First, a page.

Marina Warner has been invited into the strongly masculine world of the Reith Lectures (R4, R3), only the second woman ever to have been thus honoured. She is very aware of the fact that she will doubtless be seen as representative of her sex and, wisely, decided to deal with feminism straight away. She has called the series Managing Monsters and the first monster she tackles is the image of the unleashed woman. If the rest of the lectures are as stimulating as this, all monsters will cower.
Warner approaches her subject by means of myth. It is easy to dismiss myths as irrelevant fairy tales, but she shows how unwise that can be. She starts with dinosaurs. They used to be seen as interesting relics of pre- history, great lumbering creatures that exist only as fossils in museums or as large concrete toys in suburban parks, where they sit placidly amongst lush vegetation, ruminant, pastoral and inert. But in Jurassic Park they became agile, ferocious, cunning and female, able to reproduce without male intervention. Extremely dangerous, they were an image of the single mother who can conceive without intercourse and whose very existence seems to threaten civilised society. The subtle power of myth becomes clearer.
Cleverly produced by Elizabeth Burke, these lectures make skilful use of the medium. Though Warner's arguments are intricate and fascinating, her slightly hypnotic voice is interrupted with music and readings by other people, so that the danger of being hopelessly dazzled is minimised. Robert Stephens reads, with haughty and fastidious disdain, the speech from Aeschylus in which the god Apollo exonerates Orestes from the crime of matricide. His argument still has power to shock: the mother is seen as insignificant, a mere incubator of a seed sown by the vastly more important father. Citing examples from sources as disparate as Rider Haggard's She, Wagner's Tannhauser and the poetry of Sylvia Plath, Warner shows the strength and endurance of the idea that women who reject their traditional submissive roles are so dangerous that they must be destroyed.
But her conclusion is positive. Such myths are scare-mongering. Using the medieval legend of Sir Gawain, who marries a loathly damsel and generously offers her autonomy over her own fate, leading to bliss for them both, she shows the way forward. She ends with a pleasing piece of recent research that shows that the praying mantis, when left to mate in peace and given enough food, does not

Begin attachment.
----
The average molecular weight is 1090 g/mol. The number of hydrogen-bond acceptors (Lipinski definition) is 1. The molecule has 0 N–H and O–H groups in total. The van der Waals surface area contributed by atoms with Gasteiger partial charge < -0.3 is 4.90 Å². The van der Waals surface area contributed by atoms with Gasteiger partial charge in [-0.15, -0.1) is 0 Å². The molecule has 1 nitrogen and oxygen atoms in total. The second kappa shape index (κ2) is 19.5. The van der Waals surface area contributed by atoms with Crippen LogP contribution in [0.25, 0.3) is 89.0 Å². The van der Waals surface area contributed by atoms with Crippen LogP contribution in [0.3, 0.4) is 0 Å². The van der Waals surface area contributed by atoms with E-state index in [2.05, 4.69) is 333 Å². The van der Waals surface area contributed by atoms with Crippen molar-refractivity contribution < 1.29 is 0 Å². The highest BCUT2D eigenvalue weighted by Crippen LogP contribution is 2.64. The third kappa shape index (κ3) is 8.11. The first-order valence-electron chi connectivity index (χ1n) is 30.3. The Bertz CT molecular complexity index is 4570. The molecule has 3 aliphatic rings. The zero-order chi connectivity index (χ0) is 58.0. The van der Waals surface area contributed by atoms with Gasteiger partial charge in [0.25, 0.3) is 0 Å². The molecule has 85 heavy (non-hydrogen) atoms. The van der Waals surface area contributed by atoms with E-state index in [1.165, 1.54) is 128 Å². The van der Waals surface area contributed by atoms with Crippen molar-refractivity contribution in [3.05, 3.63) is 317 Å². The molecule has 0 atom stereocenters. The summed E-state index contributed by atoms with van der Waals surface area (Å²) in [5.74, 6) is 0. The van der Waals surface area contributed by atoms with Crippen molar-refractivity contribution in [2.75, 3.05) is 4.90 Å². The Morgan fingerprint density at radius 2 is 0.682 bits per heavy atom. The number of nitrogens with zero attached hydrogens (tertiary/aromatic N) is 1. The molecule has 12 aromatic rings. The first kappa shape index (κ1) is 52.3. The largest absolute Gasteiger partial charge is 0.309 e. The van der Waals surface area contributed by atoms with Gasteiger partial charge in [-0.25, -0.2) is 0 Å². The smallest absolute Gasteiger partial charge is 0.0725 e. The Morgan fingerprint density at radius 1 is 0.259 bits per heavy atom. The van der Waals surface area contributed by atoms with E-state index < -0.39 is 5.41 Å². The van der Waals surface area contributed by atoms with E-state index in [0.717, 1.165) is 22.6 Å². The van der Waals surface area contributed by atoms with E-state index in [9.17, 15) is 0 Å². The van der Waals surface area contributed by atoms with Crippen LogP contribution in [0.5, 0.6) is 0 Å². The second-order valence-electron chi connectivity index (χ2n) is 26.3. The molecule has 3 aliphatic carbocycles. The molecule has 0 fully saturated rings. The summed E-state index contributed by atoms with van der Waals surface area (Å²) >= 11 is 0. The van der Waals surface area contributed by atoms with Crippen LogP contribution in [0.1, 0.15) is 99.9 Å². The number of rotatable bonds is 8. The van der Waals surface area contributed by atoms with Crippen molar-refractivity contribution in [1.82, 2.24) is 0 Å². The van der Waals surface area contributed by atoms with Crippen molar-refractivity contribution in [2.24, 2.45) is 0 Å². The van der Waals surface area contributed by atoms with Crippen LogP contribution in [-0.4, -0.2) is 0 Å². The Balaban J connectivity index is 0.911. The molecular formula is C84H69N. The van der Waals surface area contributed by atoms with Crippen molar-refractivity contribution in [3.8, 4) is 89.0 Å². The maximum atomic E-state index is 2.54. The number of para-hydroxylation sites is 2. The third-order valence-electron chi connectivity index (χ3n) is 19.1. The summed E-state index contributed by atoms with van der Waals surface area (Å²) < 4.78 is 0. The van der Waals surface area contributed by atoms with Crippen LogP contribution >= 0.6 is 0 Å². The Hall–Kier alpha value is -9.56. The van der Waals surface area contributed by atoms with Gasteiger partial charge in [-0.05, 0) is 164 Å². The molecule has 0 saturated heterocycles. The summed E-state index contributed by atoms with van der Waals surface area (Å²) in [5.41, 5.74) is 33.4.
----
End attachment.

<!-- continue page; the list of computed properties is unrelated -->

eat her mate but enjoys conjugal rapture. An exhilarating, optimistic display of scholarly enthusiasm - even Lord Reith might have been delighted.
Powerful women were much in evidence this week. On Woman's Hour (R4), the regal Jenni Murray talked to Princess Anne about Eglantyne Jebb, who founded the Save the Children Fund 75 years ago. The Princess was delighted to extol the magnificent work done by the Fund and express her own pleasure in visiting the often isolated and dangerous spots where it flourishes. But when Jenni Murray mentioned the attack on Prince Charles in Australia, of which his sister had not heard, there was trouble. Dismissing Murray's apologies for giving her a shock, the Princess made it clear that the rules were being infringed: 'I'm not sure that had anything to do with Eglantyne Jebb.' Back in your place, Ms Murray.
Literally embattled women were interviewed for Women in Combat (World Service). In 1990, the Royal Navy introduced mixed crews for its ships (where brains, these days, are more important than brawn), but other services are reluctant to allow integration. A jolly Wren said that, on her battleship, the activity most enjoyed by both sexes was watching videos - the favourite was 101 Dalmatians. But conflicting evidence came from the USS Arcadia, which came back from seven months in the Gulf with 36 pregnant crew members. Wife, mother and doctor, Rhonda Kornum was in an American helicopter during that war and was shot down. In the back of a truck, an Iraqi soldier tried to assault her, but couldn't get her flying-suit off over her broken limbs. She was tremendous, incredulous that the man had bothered - 'He even smelt better than I did' - and furious that her case had led to women being banned from such jobs in future. After all, she said, many more women are molested in college and nobody cares about that. Her conclusion was that, if they want to, women should be allowed to run such risks and not have decisions made for them. She certainly sounded like a fighter.
Back in the unreconstructed world of Radio 2, Terry Wogan was playing Peter Skellern's 'You're a Lady' (excuse me, a what?) and reminiscing 'I mind well playing that, just after the Peninsular War'. His is a reassuring, early-morning voice, affectionately dismissive of his audience, the music he plays and the Director General of the BBC who, according to Wogan, lives in a cardboard box by the door of Broadcasting House, glad of an occasional visit from his wife, the gracious Lady Susan. I turned to him when despairing of Today (R4). Sue MacGregor was used as a dishcloth by the disgraceful Gordon Brown, and John Humphrys was sibilantly tutting at Harriet Harman, giving unexpected comfort to the Portillo Pretender. How we miss Brian Redhead. On Monday, in a series of moving tributes, colleagues, duty editors, researchers and friends testified to the same shock and sadness that I felt. His great riposte to Nigel Lawson was played again, as was his suggestion that he voted Labour because of his arthritis: 'I do lean to the left, but that's only because of my hip.' His magnificently intelligent and humane Priestland Memorial Lecture, broadcast last year, might now, sadly, stand as his own testament.Reuse content